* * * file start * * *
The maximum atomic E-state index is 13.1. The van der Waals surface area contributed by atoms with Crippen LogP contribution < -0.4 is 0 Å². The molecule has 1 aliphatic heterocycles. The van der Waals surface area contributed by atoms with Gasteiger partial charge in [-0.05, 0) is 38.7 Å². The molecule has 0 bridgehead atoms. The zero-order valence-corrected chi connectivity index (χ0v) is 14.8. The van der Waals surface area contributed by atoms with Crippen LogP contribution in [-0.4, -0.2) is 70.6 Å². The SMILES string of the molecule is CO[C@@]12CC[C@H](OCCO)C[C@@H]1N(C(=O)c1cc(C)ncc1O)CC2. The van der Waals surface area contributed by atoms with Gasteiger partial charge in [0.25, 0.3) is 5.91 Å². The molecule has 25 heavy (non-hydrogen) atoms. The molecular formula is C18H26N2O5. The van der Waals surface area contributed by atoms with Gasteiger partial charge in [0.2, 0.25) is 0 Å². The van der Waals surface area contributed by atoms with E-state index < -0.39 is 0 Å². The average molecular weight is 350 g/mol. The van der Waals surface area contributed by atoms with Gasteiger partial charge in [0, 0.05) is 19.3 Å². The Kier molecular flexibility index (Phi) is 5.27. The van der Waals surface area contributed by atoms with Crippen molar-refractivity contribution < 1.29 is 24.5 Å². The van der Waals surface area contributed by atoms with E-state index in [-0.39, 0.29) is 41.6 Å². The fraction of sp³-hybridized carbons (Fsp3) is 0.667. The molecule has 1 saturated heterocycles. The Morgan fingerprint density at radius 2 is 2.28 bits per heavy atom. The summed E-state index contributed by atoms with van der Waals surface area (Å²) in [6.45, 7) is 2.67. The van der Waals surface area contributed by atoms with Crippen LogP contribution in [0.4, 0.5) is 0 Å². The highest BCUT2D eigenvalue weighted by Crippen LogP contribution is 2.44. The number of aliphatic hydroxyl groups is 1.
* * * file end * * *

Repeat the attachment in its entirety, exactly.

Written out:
The maximum atomic E-state index is 13.1. The van der Waals surface area contributed by atoms with Crippen LogP contribution < -0.4 is 0 Å². The molecule has 1 aliphatic heterocycles. The van der Waals surface area contributed by atoms with Gasteiger partial charge in [-0.05, 0) is 38.7 Å². The molecule has 0 bridgehead atoms. The zero-order valence-corrected chi connectivity index (χ0v) is 14.8. The van der Waals surface area contributed by atoms with Crippen LogP contribution in [-0.4, -0.2) is 70.6 Å². The SMILES string of the molecule is CO[C@@]12CC[C@H](OCCO)C[C@@H]1N(C(=O)c1cc(C)ncc1O)CC2. The van der Waals surface area contributed by atoms with Gasteiger partial charge in [0.25, 0.3) is 5.91 Å². The molecule has 25 heavy (non-hydrogen) atoms. The molecular formula is C18H26N2O5. The van der Waals surface area contributed by atoms with Gasteiger partial charge in [0.2, 0.25) is 0 Å². The van der Waals surface area contributed by atoms with E-state index < -0.39 is 0 Å². The average molecular weight is 350 g/mol. The van der Waals surface area contributed by atoms with Gasteiger partial charge in [0, 0.05) is 19.3 Å². The Kier molecular flexibility index (Phi) is 5.27. The van der Waals surface area contributed by atoms with Crippen molar-refractivity contribution < 1.29 is 24.5 Å². The van der Waals surface area contributed by atoms with E-state index in [-0.39, 0.29) is 41.6 Å². The fraction of sp³-hybridized carbons (Fsp3) is 0.667. The molecule has 1 saturated heterocycles. The Morgan fingerprint density at radius 2 is 2.28 bits per heavy atom. The summed E-state index contributed by atoms with van der Waals surface area (Å²) in [6.45, 7) is 2.67. The van der Waals surface area contributed by atoms with Crippen LogP contribution in [0.4, 0.5) is 0 Å². The highest BCUT2D eigenvalue weighted by Crippen LogP contribution is 2.44. The number of aliphatic hydroxyl groups is 1.